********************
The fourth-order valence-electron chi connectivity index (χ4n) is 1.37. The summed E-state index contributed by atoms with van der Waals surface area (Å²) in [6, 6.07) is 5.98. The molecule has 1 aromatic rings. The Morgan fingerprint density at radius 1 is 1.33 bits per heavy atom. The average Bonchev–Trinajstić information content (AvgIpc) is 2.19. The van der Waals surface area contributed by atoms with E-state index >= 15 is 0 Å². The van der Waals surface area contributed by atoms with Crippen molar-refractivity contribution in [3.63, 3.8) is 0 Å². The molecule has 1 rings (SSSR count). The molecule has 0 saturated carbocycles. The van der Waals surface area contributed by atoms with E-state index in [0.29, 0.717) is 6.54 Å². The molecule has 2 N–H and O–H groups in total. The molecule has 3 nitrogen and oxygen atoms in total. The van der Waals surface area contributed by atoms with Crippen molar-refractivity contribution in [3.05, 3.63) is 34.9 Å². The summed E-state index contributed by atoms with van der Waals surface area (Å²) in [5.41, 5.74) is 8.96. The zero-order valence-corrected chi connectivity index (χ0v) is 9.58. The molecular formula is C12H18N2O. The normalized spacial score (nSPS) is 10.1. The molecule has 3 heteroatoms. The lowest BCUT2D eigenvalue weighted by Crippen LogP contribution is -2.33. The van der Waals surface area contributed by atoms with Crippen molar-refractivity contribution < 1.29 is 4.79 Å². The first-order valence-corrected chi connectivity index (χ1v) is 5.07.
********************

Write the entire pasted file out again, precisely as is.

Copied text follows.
The fourth-order valence-electron chi connectivity index (χ4n) is 1.37. The summed E-state index contributed by atoms with van der Waals surface area (Å²) in [6, 6.07) is 5.98. The molecule has 1 aromatic rings. The Morgan fingerprint density at radius 1 is 1.33 bits per heavy atom. The average Bonchev–Trinajstić information content (AvgIpc) is 2.19. The van der Waals surface area contributed by atoms with E-state index >= 15 is 0 Å². The van der Waals surface area contributed by atoms with Crippen molar-refractivity contribution in [3.63, 3.8) is 0 Å². The molecule has 1 rings (SSSR count). The molecule has 0 saturated carbocycles. The van der Waals surface area contributed by atoms with E-state index in [0.29, 0.717) is 6.54 Å². The molecule has 2 N–H and O–H groups in total. The molecule has 3 nitrogen and oxygen atoms in total. The van der Waals surface area contributed by atoms with Crippen molar-refractivity contribution in [3.05, 3.63) is 34.9 Å². The summed E-state index contributed by atoms with van der Waals surface area (Å²) in [5.41, 5.74) is 8.96. The zero-order valence-corrected chi connectivity index (χ0v) is 9.58. The molecular formula is C12H18N2O. The normalized spacial score (nSPS) is 10.1. The molecule has 3 heteroatoms. The lowest BCUT2D eigenvalue weighted by Crippen LogP contribution is -2.33. The van der Waals surface area contributed by atoms with Crippen molar-refractivity contribution < 1.29 is 4.79 Å². The first-order valence-corrected chi connectivity index (χ1v) is 5.07.